If you believe the hype that you here about tax lien investing, you would think that you just go to a tax sale, buy some liens and make loads of money in a few months. But if that were true than everybody would be doing it! If you’ve actually started to invest in tax liens then you know that there is some work involved in order to be successful. You know that you have to do your due diligence on tax sales properties. And you know that those double digit interest rates that everyone talks about can be bid down at the tax sale.

There are actually 6 things that you need to know about the state and/or county that you are investing in when you’re starting out in tax lien investing.

1. The default interest rate
2. The bidding process
3. The redemption period
4. The tax lien expiration period
5. How subsequent taxes are handled
6. Additional Penalties

These six things make a huge difference in your profit and make tax lien investing very different in different states. Let me give you three examples from states that are all bid down the interest states, but because of the other 5 factors that we mentioned investing in each of these states is quite different.

In New Jersey the default interest rate is 18% and the interest rate is bid down at the sale. But it is quite a different process from other bid down states because in NJ the interest rate can be bid down to 0% and then premium is bid for liens. That means that you do not get any interest on the certificate amount and you do not get any interest on your premium. The redemption period is 2 years and the lien expires in 20 years. So why would investors pay premium for liens and not get any interest on the lien amount? Investors are willing to pay premium for tax liens in New Jersey because once you are a lien holder you have the right to pay the subsequent taxes on the property if the owner doesn’t pay them. And you get the default interest rate (18%) on your subsequent tax payments. You also do get a penalty of anywhere from 2-6% on the lien amount when the tax lien is redeemed, depending on the amount of the lien. I’ve simplified the process a little, but that’s basically how it works in NJ.

Florida is similar to New Jersey in that the default rate and the redemption period are the same. But bidding in Florida is a little different than in NJ. In Florida you do not get to pay the subsequent taxes on your lien. If the owner doesn’t pay the taxes, the property will wind up in next year’s tax sale. The interest rate is bid down at the tax sale, and the lien expires in 7 years. Bidders will not bid the interest down to zero, but will frequently bid down to .25%. They do this because they will get the 5% minimum penalty when the lien redeems.

In Arizona, the default interest rate is 16%, and the interest is bid down like in Florida and New Jersey. But the interest is rarely bid down to 0%. The redemption period is three years and the lien expires in 10 years. You can pay the subsequent taxes but you only get the interest rate that you bid at the tax sale on your subsequent tax payments. Some counties in Arizona actually force you to pay the subsequent taxes in that if you don’t pay them they will sell your lien with the current lien in the next tax sale. The interest rate in Arizona counties is rarely bid down to lower than 6% and most bids (at least in the online tax sales) are awarded at or close to double digits. Part of the reason that investors in Arizona are not willing to bid down to very low interest rates, like in Florida, or 0% as in New Jersey is that unlike Florida and New Jersey, there is no penalty in Arizona. And there are additional costs for purchasing liens and for paying subsequent taxes, which you do not get back when the lien redeems. It’s the cost of doing business with the county tax office.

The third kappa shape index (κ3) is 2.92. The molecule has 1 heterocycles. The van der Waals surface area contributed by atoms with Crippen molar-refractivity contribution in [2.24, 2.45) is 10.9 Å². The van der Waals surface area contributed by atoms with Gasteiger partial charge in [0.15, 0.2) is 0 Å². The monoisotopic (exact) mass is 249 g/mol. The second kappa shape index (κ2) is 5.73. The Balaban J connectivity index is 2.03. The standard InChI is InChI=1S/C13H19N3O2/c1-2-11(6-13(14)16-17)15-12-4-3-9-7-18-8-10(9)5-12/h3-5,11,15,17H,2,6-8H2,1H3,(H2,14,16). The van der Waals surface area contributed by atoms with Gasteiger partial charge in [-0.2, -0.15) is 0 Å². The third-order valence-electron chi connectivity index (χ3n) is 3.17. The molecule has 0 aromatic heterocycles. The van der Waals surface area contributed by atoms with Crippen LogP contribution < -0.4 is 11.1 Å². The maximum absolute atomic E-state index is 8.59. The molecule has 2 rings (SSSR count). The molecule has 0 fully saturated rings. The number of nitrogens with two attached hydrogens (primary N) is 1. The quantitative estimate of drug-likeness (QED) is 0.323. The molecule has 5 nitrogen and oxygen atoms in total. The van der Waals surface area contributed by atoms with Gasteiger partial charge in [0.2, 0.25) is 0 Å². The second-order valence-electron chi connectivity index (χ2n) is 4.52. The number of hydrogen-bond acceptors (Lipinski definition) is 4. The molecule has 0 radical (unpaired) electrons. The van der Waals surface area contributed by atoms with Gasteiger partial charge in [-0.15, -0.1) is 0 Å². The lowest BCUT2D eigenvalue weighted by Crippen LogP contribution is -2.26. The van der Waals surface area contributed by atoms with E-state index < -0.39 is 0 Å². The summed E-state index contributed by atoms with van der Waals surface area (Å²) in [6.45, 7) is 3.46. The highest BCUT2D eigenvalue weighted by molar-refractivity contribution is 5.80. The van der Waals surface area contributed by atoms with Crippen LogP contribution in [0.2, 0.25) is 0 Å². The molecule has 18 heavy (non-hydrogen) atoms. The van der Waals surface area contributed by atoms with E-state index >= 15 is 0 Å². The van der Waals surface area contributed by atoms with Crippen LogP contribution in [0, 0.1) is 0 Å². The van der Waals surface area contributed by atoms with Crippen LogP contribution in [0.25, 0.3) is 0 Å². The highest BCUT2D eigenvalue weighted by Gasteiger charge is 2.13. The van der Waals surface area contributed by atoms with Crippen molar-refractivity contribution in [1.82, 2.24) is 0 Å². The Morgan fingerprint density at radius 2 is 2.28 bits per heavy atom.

So you see that tax lien investing, even among, these states which have similar interest rates, bidding procedures, and redemption periods is very different do to how they treat subsequent tax payments, and whether they have penalties or not. There are also states that have very different bidding procedures, redemption periods, expiration periods and treatment of subsequent tax payments, which can change the game quite a bit.

In Maryland for instance, the default interest rate varies with the county. Premium is bid at the tax sale but it doesn’t all have to be paid unless you actually get to foreclose on the property. The redemption period in some counties is only 6 months, and the lien expires in 2 years. You do not pay the subsequent taxes unless you foreclose on the property. There are no additional penalties that the investor will receive when the lien redeems except for payment of some legal costs if the foreclosure has been started.

So you can see that it is really important to know about these 6 factors in the state and county that you are investing in. Know the rules before you bid and you will be able to build a profitable tax lien portfolio!

Author's Bio: 

Find out more about the basics of tax lien investing, like what is the difference between a tax lien and a tax deed, where’s the best place to invest and how to get the tax sale information in the Tax Lien Investing Basics course at www.TaxLienInvestingBasics.com.